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Victor Bologan vs Thomas Luther
Aeroflot Open (2007), Moscow RUS, rd 7, Feb-20
French Defense: Steinitz. Boleslavsky Variation (C11)  ·  0-1



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sac: 23...Rxf4 PGN: download | view | print Help: general | java-troubleshooting

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Kibitzer's Corner
< Earlier Kibitzing  · PAGE 2 OF 2 ·  Later Kibitzing>
Apr-25-14  david ne: well, what about K, any move, Nxc3, and black is a piece up?
Apr-25-14  TheBish: Bologan vs T Luther, 2007

Black to play (23...?) "Difficult".

White is up a pawn, but his king is uncastled. It seems that his last move, Nf4, gains a key tempo by attacking Black's queen, buying him time to castle next move after which he will have good winning chances. But Black can disrupt those plans at the small cost of an exchange.

23...Rxf4! 24. Bxf4 Bxd4 25. Rxd4 (or 25. Bxe5 Bc6!) Bc6 26. Rd5

If instead 26. Qf1 Nf3+ and 27...Nxd4.

26...Qf7 27. 0-0 (or 27. c4 Nxc4 and the rook is lost anyway) Qxd5 and Black has won a piece.

Premium Chessgames Member
  Once: That's a cute little combination - the sort of floppy-eared puppy that is so eager to please that it accidentally puddles on the carpet.

click for larger view

From the opening position, the cautious souls will notice that black's queen is attacked. We need to do something about that - either moving her majesty to safer quarters or - seeing as this is a puzzle and all - doing something striking somewhere somehow.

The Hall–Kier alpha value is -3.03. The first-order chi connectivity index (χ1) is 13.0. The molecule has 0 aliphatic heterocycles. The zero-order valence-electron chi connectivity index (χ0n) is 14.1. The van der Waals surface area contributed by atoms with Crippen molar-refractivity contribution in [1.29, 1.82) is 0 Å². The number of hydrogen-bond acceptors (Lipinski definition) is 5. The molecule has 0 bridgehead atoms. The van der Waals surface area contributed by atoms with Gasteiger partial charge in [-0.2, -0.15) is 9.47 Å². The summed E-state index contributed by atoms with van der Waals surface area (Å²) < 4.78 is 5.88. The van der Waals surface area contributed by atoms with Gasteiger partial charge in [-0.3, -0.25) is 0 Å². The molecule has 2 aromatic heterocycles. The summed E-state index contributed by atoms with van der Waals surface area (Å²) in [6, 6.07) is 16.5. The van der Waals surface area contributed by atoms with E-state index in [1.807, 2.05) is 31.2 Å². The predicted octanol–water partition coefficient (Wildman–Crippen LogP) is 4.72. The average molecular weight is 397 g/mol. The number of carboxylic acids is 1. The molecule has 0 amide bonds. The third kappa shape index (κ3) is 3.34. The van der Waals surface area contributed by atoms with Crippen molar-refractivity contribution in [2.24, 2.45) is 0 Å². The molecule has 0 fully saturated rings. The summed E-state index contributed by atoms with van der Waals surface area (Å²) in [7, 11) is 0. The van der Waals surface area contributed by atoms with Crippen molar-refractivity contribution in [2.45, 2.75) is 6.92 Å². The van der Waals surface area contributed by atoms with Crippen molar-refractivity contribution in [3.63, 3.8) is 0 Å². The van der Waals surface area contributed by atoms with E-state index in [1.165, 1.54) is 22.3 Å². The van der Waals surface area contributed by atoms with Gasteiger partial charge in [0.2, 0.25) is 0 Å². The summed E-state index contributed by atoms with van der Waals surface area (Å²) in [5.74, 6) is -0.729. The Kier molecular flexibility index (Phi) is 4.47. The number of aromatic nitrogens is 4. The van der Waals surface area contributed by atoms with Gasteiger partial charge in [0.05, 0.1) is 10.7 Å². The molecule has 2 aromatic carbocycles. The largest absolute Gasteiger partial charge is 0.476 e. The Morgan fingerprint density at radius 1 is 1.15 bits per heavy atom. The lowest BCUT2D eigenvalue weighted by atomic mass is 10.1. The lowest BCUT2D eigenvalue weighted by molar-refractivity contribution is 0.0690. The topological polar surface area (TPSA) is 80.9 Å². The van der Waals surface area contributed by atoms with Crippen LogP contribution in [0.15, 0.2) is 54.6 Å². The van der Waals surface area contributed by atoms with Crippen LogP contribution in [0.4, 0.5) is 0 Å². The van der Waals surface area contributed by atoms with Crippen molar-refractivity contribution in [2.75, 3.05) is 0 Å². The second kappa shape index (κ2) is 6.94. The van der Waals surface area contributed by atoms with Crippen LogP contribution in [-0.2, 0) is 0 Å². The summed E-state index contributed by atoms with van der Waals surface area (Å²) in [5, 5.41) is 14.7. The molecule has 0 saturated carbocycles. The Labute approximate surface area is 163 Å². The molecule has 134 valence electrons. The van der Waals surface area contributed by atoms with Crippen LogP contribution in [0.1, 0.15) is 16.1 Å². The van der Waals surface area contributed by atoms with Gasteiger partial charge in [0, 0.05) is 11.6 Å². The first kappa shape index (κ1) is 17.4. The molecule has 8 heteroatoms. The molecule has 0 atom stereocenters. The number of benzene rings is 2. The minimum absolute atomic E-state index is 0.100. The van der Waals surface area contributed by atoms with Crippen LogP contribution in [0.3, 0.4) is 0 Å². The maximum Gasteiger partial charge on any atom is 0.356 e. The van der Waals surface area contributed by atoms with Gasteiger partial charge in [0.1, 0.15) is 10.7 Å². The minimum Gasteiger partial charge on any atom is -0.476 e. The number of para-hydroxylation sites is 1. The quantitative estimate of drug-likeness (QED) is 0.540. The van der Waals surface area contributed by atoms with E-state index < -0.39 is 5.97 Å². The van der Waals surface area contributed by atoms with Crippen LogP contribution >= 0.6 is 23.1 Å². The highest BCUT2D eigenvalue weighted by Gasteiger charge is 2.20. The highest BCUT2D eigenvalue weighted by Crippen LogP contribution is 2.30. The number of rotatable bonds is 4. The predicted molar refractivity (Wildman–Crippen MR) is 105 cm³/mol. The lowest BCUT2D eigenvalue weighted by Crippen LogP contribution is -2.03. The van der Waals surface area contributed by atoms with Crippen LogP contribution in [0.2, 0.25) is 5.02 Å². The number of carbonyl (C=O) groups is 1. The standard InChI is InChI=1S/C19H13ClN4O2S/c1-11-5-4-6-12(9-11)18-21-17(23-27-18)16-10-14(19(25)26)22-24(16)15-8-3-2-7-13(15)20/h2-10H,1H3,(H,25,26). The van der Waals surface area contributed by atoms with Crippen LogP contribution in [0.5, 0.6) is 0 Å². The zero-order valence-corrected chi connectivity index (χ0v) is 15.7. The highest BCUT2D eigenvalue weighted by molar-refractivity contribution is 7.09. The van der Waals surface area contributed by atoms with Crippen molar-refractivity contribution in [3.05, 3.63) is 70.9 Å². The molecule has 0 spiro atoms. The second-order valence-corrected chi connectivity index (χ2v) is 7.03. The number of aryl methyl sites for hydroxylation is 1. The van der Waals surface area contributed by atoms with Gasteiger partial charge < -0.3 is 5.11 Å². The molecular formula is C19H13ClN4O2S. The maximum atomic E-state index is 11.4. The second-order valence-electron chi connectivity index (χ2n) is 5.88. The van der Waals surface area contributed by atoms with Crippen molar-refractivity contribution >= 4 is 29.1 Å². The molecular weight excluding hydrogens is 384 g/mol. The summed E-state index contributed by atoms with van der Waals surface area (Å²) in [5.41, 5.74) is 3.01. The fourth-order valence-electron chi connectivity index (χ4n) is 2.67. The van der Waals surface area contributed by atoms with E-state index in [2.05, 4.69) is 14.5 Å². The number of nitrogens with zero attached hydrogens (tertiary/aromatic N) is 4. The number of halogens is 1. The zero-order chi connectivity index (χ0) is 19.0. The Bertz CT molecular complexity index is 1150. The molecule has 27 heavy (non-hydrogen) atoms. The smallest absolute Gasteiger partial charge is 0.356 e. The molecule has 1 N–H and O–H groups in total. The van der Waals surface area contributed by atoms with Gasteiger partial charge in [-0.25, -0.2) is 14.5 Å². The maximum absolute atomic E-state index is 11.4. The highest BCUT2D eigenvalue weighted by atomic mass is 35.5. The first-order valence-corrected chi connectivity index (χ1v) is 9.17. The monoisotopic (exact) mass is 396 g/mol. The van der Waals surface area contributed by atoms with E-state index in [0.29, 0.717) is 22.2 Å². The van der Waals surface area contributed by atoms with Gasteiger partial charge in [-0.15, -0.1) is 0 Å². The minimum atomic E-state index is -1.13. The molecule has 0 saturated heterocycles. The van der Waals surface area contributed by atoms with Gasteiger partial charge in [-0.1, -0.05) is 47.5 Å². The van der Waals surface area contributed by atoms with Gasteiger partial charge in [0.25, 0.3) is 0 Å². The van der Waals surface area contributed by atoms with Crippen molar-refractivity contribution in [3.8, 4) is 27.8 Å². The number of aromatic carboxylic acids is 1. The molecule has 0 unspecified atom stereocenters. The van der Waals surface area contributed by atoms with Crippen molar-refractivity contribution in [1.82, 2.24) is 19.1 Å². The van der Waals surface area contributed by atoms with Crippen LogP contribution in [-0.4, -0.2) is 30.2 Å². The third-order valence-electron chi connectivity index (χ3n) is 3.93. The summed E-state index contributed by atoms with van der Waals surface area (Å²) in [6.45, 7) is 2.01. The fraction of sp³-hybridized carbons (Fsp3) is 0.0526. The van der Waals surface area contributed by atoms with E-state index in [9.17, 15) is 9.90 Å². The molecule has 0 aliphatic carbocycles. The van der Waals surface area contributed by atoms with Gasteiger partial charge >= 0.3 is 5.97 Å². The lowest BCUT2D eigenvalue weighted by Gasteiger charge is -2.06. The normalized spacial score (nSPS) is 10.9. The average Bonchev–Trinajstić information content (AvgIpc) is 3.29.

The more aggressive souls will not notice her maj in peril. Instead they will be rubbing their hands in anticipation of an uncastled white king parked opposite a black rook with only a handful of pieces to defend him. And that suggests we need to pull those pieces away to get as his maj.

Hmm. Defend our queen or attack his king? Dr Jekyll or Mr Hide? Too many choices. If life is like a box of chocolates than the biggest dilemma is surely knowing which one to choose, not as Forrest Gump reckoned knowing what you're gonna get. And when it comes to chocolate the Once rule is that the hard centres are usually the ones with teeth marks.

That's when we notice that 23... Rxf4 appeals to both aggression and caution. It removes one of the defenders of the white position and it stops the Sir Lancelot from making inappropriate advances towards the missus.

There's an added bonus to 23... Rxf4. White cannot recapture with 24. gxf4 because his undefended queen would fall. This is starting to tell us that we are on the right track. Moves that force our opponent into one or two replies are generally better than those with lots of possible responses.

After 24...Bxf4 we get to here, and it's a new puzzle. We are starting from scratch with the only difference that the Friday POTD has been distilled into a Wednesday. It's black to play and win.

click for larger view

Several things to notice here. The white Be2 would be pinned if the Ne5 moved. This means that Nf3+ or Nd3+ could be possible at some point. Can't do it yet because the queen and Nd4, so file it away for now.